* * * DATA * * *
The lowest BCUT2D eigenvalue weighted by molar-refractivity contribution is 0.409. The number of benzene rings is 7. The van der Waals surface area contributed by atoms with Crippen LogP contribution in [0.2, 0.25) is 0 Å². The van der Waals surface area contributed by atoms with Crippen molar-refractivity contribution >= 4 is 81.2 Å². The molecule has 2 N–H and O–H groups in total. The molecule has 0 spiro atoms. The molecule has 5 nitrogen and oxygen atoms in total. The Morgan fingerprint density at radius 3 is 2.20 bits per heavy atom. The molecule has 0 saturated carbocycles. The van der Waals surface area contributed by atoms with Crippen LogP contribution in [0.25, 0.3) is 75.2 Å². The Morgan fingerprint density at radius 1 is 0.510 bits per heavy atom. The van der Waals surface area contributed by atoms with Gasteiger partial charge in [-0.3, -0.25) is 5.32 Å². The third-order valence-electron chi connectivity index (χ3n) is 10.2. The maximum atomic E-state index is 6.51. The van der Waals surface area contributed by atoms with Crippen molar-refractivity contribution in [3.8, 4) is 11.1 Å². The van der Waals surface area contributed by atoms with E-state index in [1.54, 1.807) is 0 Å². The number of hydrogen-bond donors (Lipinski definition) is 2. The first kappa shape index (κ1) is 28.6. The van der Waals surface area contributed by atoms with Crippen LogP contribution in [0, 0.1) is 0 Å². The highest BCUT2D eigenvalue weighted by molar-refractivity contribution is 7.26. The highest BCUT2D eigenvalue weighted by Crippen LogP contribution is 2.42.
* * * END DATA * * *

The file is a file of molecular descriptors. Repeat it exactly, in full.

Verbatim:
The lowest BCUT2D eigenvalue weighted by molar-refractivity contribution is 0.409. The number of benzene rings is 7. The van der Waals surface area contributed by atoms with Crippen LogP contribution in [0.2, 0.25) is 0 Å². The van der Waals surface area contributed by atoms with Crippen molar-refractivity contribution >= 4 is 81.2 Å². The molecule has 2 N–H and O–H groups in total. The molecule has 0 spiro atoms. The molecule has 5 nitrogen and oxygen atoms in total. The Morgan fingerprint density at radius 3 is 2.20 bits per heavy atom. The molecule has 0 saturated carbocycles. The van der Waals surface area contributed by atoms with Crippen LogP contribution in [0.25, 0.3) is 75.2 Å². The Morgan fingerprint density at radius 1 is 0.510 bits per heavy atom. The van der Waals surface area contributed by atoms with Gasteiger partial charge in [-0.3, -0.25) is 5.32 Å². The third-order valence-electron chi connectivity index (χ3n) is 10.2. The maximum atomic E-state index is 6.51. The van der Waals surface area contributed by atoms with Crippen molar-refractivity contribution in [3.8, 4) is 11.1 Å². The van der Waals surface area contributed by atoms with E-state index in [1.54, 1.807) is 0 Å². The number of hydrogen-bond donors (Lipinski definition) is 2. The first kappa shape index (κ1) is 28.6. The van der Waals surface area contributed by atoms with Crippen LogP contribution in [0, 0.1) is 0 Å². The highest BCUT2D eigenvalue weighted by molar-refractivity contribution is 7.26. The highest BCUT2D eigenvalue weighted by Crippen LogP contribution is 2.42.